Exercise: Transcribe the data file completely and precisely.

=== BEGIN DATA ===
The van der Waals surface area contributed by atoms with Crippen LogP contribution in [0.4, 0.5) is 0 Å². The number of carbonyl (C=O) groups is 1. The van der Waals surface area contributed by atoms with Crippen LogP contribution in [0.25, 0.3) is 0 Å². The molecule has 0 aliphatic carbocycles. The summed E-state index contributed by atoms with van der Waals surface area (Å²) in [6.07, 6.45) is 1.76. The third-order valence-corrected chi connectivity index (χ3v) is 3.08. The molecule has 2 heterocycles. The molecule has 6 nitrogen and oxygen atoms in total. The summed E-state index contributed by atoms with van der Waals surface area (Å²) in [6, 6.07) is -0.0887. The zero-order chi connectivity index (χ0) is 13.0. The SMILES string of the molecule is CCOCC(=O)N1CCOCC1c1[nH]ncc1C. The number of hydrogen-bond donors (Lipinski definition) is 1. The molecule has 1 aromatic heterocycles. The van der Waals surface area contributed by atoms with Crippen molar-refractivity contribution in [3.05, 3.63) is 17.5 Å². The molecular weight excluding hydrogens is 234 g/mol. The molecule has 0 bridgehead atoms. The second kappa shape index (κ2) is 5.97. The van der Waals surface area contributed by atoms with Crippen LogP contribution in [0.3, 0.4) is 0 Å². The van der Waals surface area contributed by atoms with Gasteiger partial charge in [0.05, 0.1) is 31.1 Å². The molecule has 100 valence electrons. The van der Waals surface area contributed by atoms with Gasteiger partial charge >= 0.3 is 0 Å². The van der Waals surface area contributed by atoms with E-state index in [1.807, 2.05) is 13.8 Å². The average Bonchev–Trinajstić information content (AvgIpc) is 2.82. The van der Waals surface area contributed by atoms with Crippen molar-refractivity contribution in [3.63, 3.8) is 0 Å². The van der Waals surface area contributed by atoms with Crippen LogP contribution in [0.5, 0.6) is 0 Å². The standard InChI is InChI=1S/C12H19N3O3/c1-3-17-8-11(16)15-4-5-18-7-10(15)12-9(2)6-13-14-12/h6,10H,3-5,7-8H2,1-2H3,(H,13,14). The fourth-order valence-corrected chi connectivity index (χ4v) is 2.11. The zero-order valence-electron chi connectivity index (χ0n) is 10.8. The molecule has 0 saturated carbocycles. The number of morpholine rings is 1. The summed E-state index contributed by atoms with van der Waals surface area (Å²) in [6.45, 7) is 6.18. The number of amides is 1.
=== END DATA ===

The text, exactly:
The van der Waals surface area contributed by atoms with Crippen LogP contribution in [0.4, 0.5) is 0 Å². The number of carbonyl (C=O) groups is 1. The van der Waals surface area contributed by atoms with Crippen LogP contribution in [0.25, 0.3) is 0 Å². The molecule has 0 aliphatic carbocycles. The summed E-state index contributed by atoms with van der Waals surface area (Å²) in [6.07, 6.45) is 1.76. The third-order valence-corrected chi connectivity index (χ3v) is 3.08. The molecule has 2 heterocycles. The molecule has 6 nitrogen and oxygen atoms in total. The summed E-state index contributed by atoms with van der Waals surface area (Å²) in [6, 6.07) is -0.0887. The zero-order chi connectivity index (χ0) is 13.0. The SMILES string of the molecule is CCOCC(=O)N1CCOCC1c1[nH]ncc1C. The number of hydrogen-bond donors (Lipinski definition) is 1. The molecule has 1 aromatic heterocycles. The van der Waals surface area contributed by atoms with Crippen molar-refractivity contribution in [3.05, 3.63) is 17.5 Å². The molecular weight excluding hydrogens is 234 g/mol. The molecule has 0 bridgehead atoms. The second kappa shape index (κ2) is 5.97. The van der Waals surface area contributed by atoms with Crippen LogP contribution in [0.3, 0.4) is 0 Å². The van der Waals surface area contributed by atoms with Gasteiger partial charge in [0.05, 0.1) is 31.1 Å². The molecule has 100 valence electrons. The van der Waals surface area contributed by atoms with Gasteiger partial charge >= 0.3 is 0 Å². The van der Waals surface area contributed by atoms with E-state index in [1.807, 2.05) is 13.8 Å². The average Bonchev–Trinajstić information content (AvgIpc) is 2.82. The van der Waals surface area contributed by atoms with Crippen molar-refractivity contribution in [3.63, 3.8) is 0 Å². The van der Waals surface area contributed by atoms with Crippen LogP contribution in [0.5, 0.6) is 0 Å². The standard InChI is InChI=1S/C12H19N3O3/c1-3-17-8-11(16)15-4-5-18-7-10(15)12-9(2)6-13-14-12/h6,10H,3-5,7-8H2,1-2H3,(H,13,14). The fourth-order valence-corrected chi connectivity index (χ4v) is 2.11. The zero-order valence-electron chi connectivity index (χ0n) is 10.8. The molecule has 0 saturated carbocycles. The number of morpholine rings is 1. The summed E-state index contributed by atoms with van der Waals surface area (Å²) in [6.45, 7) is 6.18. The number of amides is 1.